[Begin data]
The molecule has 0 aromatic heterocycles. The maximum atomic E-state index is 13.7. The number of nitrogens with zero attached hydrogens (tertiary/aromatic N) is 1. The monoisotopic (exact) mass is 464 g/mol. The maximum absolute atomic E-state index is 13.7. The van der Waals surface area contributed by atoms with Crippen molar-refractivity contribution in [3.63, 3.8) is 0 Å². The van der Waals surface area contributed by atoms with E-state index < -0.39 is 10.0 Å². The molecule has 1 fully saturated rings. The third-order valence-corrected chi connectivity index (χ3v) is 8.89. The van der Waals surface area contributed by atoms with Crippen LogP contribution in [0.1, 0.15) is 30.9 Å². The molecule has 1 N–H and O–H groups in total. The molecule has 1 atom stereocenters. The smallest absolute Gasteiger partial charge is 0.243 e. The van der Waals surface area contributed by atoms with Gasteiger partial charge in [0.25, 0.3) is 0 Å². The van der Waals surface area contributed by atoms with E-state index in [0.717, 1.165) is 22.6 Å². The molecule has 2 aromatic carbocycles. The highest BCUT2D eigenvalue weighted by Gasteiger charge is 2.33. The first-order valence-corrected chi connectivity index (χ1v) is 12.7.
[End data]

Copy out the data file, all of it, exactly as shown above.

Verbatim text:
The molecule has 0 aromatic heterocycles. The maximum atomic E-state index is 13.7. The number of nitrogens with zero attached hydrogens (tertiary/aromatic N) is 1. The monoisotopic (exact) mass is 464 g/mol. The maximum absolute atomic E-state index is 13.7. The van der Waals surface area contributed by atoms with Crippen molar-refractivity contribution in [3.63, 3.8) is 0 Å². The van der Waals surface area contributed by atoms with E-state index < -0.39 is 10.0 Å². The molecule has 1 fully saturated rings. The third-order valence-corrected chi connectivity index (χ3v) is 8.89. The van der Waals surface area contributed by atoms with Crippen LogP contribution in [0.1, 0.15) is 30.9 Å². The molecule has 1 N–H and O–H groups in total. The molecule has 1 atom stereocenters. The smallest absolute Gasteiger partial charge is 0.243 e. The van der Waals surface area contributed by atoms with Gasteiger partial charge in [0.25, 0.3) is 0 Å². The van der Waals surface area contributed by atoms with E-state index in [0.717, 1.165) is 22.6 Å². The molecule has 2 aromatic carbocycles. The highest BCUT2D eigenvalue weighted by Gasteiger charge is 2.33. The first-order valence-corrected chi connectivity index (χ1v) is 12.7.